No Hardship For Lactation
For over a decade, California employers have been required to provide new mothers with a private place and a reasonable amount of extra break time whenever they need to express (pump) breast milk.
Before 2013, there was an exception that applied to smaller (under 50 employee) companies, which allowed these employers to refuse an accommodation if it “would seriously disrupt the operations.”
The law changed, however, in late December 2012 when new Pregnancy Disability Regulations from the Fair Employment and Housing Commission (FEHC) took effect and established new rules for accommodating lactation.
The new FEHC Pregnancy Regulations do not provide any exception for “undue hardship” (or any other reason) from the employer’s duty to provide a “reasonable accommodation” for lactation.
According to the new FEHC regulation 2 CCR section 7291.2(d), “Generally lactation without medical complications is not a disabling ‘related medical condition’ requiring pregnancy disability leave, although it may require transfer to a less strenuous or hazardous position or other reasonable accommodation.”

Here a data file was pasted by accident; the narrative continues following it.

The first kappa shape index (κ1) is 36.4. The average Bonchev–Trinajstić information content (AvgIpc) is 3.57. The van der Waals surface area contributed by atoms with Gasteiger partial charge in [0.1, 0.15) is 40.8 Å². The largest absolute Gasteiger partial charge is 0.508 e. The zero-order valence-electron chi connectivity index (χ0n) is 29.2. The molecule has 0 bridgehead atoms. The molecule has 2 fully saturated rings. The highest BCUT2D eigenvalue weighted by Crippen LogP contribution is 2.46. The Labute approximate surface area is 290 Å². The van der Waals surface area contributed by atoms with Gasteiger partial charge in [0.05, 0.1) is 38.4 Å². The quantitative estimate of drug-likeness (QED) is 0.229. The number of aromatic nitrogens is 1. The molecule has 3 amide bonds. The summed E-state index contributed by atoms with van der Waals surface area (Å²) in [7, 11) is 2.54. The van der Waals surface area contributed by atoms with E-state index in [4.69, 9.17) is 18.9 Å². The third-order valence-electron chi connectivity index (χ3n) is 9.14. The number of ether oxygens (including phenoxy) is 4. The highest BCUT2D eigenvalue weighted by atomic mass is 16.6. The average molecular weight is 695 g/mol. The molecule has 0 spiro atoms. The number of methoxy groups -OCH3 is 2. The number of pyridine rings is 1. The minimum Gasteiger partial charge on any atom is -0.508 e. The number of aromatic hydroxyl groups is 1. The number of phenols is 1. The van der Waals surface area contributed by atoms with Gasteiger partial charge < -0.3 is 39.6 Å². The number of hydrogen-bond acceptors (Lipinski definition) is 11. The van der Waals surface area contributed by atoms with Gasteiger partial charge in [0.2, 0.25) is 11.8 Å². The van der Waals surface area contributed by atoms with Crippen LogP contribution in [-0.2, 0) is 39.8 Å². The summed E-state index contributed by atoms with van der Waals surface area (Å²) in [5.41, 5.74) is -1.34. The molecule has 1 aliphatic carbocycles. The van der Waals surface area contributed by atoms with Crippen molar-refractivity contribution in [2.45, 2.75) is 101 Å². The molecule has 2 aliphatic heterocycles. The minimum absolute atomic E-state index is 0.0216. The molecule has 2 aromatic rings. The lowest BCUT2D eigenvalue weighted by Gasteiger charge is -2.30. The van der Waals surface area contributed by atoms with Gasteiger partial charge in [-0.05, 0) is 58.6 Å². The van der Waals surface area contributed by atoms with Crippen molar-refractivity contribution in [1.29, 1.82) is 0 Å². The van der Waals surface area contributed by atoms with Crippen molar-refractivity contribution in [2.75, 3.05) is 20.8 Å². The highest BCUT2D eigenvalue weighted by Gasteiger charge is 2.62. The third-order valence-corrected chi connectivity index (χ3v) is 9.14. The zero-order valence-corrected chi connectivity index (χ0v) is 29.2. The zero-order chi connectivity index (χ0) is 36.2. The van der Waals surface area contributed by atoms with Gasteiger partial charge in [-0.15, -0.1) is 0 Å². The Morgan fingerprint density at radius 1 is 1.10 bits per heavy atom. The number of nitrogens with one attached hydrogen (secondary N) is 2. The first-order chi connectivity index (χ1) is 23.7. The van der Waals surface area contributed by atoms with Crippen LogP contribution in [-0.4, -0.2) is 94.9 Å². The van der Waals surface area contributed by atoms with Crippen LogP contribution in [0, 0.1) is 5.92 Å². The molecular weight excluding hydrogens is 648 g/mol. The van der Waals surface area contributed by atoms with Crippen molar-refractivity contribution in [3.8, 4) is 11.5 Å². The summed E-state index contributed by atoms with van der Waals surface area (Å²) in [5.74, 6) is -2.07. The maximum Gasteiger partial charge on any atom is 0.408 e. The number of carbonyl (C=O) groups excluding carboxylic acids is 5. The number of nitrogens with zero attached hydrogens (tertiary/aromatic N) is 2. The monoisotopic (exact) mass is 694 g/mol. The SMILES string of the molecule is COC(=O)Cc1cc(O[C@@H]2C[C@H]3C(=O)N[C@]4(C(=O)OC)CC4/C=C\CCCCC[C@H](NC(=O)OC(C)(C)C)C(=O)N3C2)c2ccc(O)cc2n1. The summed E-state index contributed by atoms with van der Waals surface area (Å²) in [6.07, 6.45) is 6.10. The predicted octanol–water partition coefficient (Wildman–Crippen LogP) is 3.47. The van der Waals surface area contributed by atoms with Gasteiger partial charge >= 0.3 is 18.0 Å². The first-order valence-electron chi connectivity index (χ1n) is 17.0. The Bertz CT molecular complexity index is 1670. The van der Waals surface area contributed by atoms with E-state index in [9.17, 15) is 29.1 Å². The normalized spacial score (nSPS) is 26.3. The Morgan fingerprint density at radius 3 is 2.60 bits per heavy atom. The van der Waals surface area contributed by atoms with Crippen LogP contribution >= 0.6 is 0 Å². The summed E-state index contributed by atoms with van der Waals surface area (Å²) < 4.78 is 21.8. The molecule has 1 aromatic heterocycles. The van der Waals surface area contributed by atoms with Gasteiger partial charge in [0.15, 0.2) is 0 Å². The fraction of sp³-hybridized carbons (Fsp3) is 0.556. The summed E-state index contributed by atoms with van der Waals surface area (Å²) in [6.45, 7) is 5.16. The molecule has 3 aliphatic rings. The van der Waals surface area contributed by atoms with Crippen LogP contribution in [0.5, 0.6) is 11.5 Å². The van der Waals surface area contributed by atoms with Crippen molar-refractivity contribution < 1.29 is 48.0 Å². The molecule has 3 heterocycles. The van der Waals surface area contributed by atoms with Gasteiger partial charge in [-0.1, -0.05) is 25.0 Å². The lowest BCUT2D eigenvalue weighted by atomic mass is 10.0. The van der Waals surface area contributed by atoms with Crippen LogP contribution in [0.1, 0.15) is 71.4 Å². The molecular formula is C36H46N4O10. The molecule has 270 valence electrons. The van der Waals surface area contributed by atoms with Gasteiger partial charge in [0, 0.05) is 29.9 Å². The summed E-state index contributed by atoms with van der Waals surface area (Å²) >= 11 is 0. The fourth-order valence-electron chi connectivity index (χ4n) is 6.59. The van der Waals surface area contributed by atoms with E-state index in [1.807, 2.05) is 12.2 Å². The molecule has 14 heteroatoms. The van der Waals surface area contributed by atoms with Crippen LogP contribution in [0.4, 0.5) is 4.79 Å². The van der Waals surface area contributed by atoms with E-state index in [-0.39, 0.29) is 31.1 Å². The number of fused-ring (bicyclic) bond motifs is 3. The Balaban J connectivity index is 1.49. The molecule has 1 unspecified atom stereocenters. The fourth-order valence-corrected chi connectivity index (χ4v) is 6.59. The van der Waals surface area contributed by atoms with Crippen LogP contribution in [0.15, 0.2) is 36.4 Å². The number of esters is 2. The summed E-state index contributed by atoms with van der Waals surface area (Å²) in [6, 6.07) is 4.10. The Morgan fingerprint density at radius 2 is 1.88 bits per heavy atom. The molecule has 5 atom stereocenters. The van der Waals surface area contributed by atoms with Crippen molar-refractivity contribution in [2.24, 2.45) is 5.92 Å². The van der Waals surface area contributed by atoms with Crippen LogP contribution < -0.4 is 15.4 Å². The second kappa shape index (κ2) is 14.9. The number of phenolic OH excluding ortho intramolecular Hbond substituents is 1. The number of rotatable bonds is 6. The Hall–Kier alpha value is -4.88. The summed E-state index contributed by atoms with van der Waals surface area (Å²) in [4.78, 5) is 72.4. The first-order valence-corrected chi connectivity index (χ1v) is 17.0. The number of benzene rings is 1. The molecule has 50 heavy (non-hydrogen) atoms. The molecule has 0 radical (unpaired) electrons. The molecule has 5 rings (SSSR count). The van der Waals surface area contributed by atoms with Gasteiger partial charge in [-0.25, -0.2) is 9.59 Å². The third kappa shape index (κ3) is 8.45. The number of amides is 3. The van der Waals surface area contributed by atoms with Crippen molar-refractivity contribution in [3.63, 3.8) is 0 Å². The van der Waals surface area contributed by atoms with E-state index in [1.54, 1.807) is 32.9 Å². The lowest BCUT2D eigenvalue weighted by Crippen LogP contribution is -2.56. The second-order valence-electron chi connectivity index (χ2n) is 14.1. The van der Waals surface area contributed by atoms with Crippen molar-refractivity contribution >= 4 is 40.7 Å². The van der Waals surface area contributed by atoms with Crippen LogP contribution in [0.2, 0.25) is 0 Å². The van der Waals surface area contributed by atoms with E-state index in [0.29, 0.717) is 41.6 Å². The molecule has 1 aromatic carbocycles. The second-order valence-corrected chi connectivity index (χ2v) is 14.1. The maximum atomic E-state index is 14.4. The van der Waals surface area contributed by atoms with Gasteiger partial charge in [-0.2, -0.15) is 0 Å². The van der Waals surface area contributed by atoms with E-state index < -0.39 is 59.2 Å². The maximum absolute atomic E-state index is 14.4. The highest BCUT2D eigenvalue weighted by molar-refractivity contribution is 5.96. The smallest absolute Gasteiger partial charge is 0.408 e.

And section 7291.7(a) says, “It is unlawful for an employer to deny a request for reasonable accommodation made by an employee affected by pregnancy if: (1) The employee’s request is based on the advice of her health care provider that reasonable accommodation is medically advisable; and (2) The requested accommodation is reasonable.”
Subsection (2) continues, “(A) Whether an accommodation is reasonable is a factual determination to be made on a case-by-case basis, taking into consideration such factors, including but not limited to, the employee’s medical needs, the duration of the needed accommodation, the employer’s legally permissible past and current practices, and other such factors, under the totality of the circumstances. (B) The employee and employer shall engage in a good faith interactive process to identify and implement the employee’s request for reasonable accommodation….”
The FEHC provided a brief explanation for why there is no longer an undue hardship exception:
The Commission did not include ‘undue hardship’ in this definition because Government Code section 12945, subdivision (a)(3)(A), requiring an employer to reasonably accommodate for conditions related to pregnancy, childbirth or a related medical condition, makes no mention of undue hardship, and the legislative history adding this provision, A.B. 1670, indicates that that Legislature contemplated that the types of accommodations required by pregnancy, more rest breaks, usage of stools or chairs, would be de minimus and for short durations.
Accordingly, it appears that California employers must accommodate lactating employees who wish to pump breast milk when medically advisable regardless of any “undue hardship.” Plus, they have to engage in an “interactive process” (negotiation) to arrive at a satisfactory solution.